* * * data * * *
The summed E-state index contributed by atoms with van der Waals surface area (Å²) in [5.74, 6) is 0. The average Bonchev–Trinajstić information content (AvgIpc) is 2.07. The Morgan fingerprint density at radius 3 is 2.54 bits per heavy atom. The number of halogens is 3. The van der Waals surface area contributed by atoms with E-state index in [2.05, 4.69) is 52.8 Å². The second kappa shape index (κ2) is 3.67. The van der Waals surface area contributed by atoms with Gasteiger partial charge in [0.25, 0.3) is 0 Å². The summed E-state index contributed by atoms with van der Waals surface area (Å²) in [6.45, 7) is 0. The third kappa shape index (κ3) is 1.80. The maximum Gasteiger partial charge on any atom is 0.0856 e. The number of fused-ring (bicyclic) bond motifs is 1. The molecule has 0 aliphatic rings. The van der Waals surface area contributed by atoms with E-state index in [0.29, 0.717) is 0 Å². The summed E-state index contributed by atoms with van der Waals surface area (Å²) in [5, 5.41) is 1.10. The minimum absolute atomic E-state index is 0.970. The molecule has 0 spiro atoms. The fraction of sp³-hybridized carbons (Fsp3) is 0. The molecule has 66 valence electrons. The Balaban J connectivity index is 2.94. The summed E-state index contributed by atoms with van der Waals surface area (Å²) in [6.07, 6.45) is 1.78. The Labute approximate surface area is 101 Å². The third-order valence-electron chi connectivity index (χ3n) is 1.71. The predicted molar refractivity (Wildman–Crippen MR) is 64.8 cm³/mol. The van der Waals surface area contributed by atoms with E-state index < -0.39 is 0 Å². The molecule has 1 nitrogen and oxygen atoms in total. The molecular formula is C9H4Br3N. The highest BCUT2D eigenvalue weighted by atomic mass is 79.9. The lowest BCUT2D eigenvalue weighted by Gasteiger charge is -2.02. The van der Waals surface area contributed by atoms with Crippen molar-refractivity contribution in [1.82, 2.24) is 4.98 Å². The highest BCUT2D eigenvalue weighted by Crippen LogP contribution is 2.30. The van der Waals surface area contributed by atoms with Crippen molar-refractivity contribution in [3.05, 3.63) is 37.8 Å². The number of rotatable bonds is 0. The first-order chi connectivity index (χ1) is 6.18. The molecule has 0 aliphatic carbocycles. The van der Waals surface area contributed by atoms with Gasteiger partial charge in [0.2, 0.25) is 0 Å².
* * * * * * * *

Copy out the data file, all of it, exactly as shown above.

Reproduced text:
The summed E-state index contributed by atoms with van der Waals surface area (Å²) in [5.74, 6) is 0. The average Bonchev–Trinajstić information content (AvgIpc) is 2.07. The Morgan fingerprint density at radius 3 is 2.54 bits per heavy atom. The number of halogens is 3. The van der Waals surface area contributed by atoms with E-state index in [2.05, 4.69) is 52.8 Å². The second kappa shape index (κ2) is 3.67. The van der Waals surface area contributed by atoms with Gasteiger partial charge in [0.25, 0.3) is 0 Å². The summed E-state index contributed by atoms with van der Waals surface area (Å²) in [6.45, 7) is 0. The third kappa shape index (κ3) is 1.80. The maximum Gasteiger partial charge on any atom is 0.0856 e. The number of fused-ring (bicyclic) bond motifs is 1. The molecule has 0 aliphatic rings. The van der Waals surface area contributed by atoms with E-state index in [0.29, 0.717) is 0 Å². The summed E-state index contributed by atoms with van der Waals surface area (Å²) in [5, 5.41) is 1.10. The minimum absolute atomic E-state index is 0.970. The molecule has 0 spiro atoms. The fraction of sp³-hybridized carbons (Fsp3) is 0. The molecule has 66 valence electrons. The Balaban J connectivity index is 2.94. The summed E-state index contributed by atoms with van der Waals surface area (Å²) in [6.07, 6.45) is 1.78. The Labute approximate surface area is 101 Å². The third-order valence-electron chi connectivity index (χ3n) is 1.71. The predicted molar refractivity (Wildman–Crippen MR) is 64.8 cm³/mol. The van der Waals surface area contributed by atoms with E-state index < -0.39 is 0 Å². The molecule has 1 nitrogen and oxygen atoms in total. The molecular formula is C9H4Br3N. The highest BCUT2D eigenvalue weighted by atomic mass is 79.9. The lowest BCUT2D eigenvalue weighted by Gasteiger charge is -2.02. The van der Waals surface area contributed by atoms with Crippen molar-refractivity contribution in [1.82, 2.24) is 4.98 Å². The highest BCUT2D eigenvalue weighted by Crippen LogP contribution is 2.30. The van der Waals surface area contributed by atoms with Crippen molar-refractivity contribution in [3.05, 3.63) is 37.8 Å². The number of rotatable bonds is 0. The first-order chi connectivity index (χ1) is 6.18. The molecule has 0 aliphatic carbocycles. The van der Waals surface area contributed by atoms with Gasteiger partial charge in [0.2, 0.25) is 0 Å².